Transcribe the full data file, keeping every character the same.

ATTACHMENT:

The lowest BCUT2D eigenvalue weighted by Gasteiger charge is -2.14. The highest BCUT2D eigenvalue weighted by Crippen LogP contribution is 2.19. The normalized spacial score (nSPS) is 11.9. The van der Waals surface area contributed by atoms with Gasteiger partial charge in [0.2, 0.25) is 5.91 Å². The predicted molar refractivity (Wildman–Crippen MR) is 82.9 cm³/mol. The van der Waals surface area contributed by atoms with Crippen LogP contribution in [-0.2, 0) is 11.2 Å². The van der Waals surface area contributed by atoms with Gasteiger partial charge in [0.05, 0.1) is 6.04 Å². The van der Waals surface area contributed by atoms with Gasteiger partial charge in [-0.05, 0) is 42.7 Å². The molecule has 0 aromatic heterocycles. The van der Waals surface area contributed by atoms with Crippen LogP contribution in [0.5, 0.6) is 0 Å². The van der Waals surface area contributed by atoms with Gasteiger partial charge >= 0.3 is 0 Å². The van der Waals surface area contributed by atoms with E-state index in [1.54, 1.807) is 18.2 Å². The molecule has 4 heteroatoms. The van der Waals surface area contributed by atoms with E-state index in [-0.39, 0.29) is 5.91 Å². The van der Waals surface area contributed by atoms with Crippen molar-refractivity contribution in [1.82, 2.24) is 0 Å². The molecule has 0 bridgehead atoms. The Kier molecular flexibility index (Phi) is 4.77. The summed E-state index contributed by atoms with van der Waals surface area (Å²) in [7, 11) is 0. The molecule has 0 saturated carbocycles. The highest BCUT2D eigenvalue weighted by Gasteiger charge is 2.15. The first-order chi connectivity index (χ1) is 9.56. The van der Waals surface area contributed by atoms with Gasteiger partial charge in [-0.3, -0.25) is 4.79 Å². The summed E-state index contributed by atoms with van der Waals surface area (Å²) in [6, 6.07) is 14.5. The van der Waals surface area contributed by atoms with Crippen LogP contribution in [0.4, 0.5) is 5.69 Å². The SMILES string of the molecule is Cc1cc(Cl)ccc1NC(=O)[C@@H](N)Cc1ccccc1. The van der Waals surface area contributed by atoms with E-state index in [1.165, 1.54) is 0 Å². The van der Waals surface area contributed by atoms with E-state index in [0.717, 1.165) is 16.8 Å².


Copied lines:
The lowest BCUT2D eigenvalue weighted by Gasteiger charge is -2.14. The highest BCUT2D eigenvalue weighted by Crippen LogP contribution is 2.19. The normalized spacial score (nSPS) is 11.9. The van der Waals surface area contributed by atoms with Gasteiger partial charge in [0.2, 0.25) is 5.91 Å². The predicted molar refractivity (Wildman–Crippen MR) is 82.9 cm³/mol. The van der Waals surface area contributed by atoms with Crippen LogP contribution in [-0.2, 0) is 11.2 Å². The van der Waals surface area contributed by atoms with Gasteiger partial charge in [0.05, 0.1) is 6.04 Å². The van der Waals surface area contributed by atoms with Gasteiger partial charge in [-0.05, 0) is 42.7 Å². The molecule has 0 aromatic heterocycles. The van der Waals surface area contributed by atoms with Crippen LogP contribution in [0.5, 0.6) is 0 Å². The van der Waals surface area contributed by atoms with Gasteiger partial charge >= 0.3 is 0 Å². The van der Waals surface area contributed by atoms with E-state index in [1.54, 1.807) is 18.2 Å². The molecule has 4 heteroatoms. The van der Waals surface area contributed by atoms with E-state index in [-0.39, 0.29) is 5.91 Å². The van der Waals surface area contributed by atoms with Crippen molar-refractivity contribution in [1.82, 2.24) is 0 Å². The molecule has 0 bridgehead atoms. The Kier molecular flexibility index (Phi) is 4.77. The summed E-state index contributed by atoms with van der Waals surface area (Å²) in [7, 11) is 0. The molecule has 0 saturated carbocycles. The highest BCUT2D eigenvalue weighted by Gasteiger charge is 2.15. The first-order chi connectivity index (χ1) is 9.56. The van der Waals surface area contributed by atoms with Gasteiger partial charge in [-0.3, -0.25) is 4.79 Å². The summed E-state index contributed by atoms with van der Waals surface area (Å²) in [6, 6.07) is 14.5. The van der Waals surface area contributed by atoms with Crippen LogP contribution in [0.4, 0.5) is 5.69 Å². The SMILES string of the molecule is Cc1cc(Cl)ccc1NC(=O)[C@@H](N)Cc1ccccc1. The van der Waals surface area contributed by atoms with E-state index in [1.165, 1.54) is 0 Å². The van der Waals surface area contributed by atoms with E-state index in [0.717, 1.165) is 16.8 Å².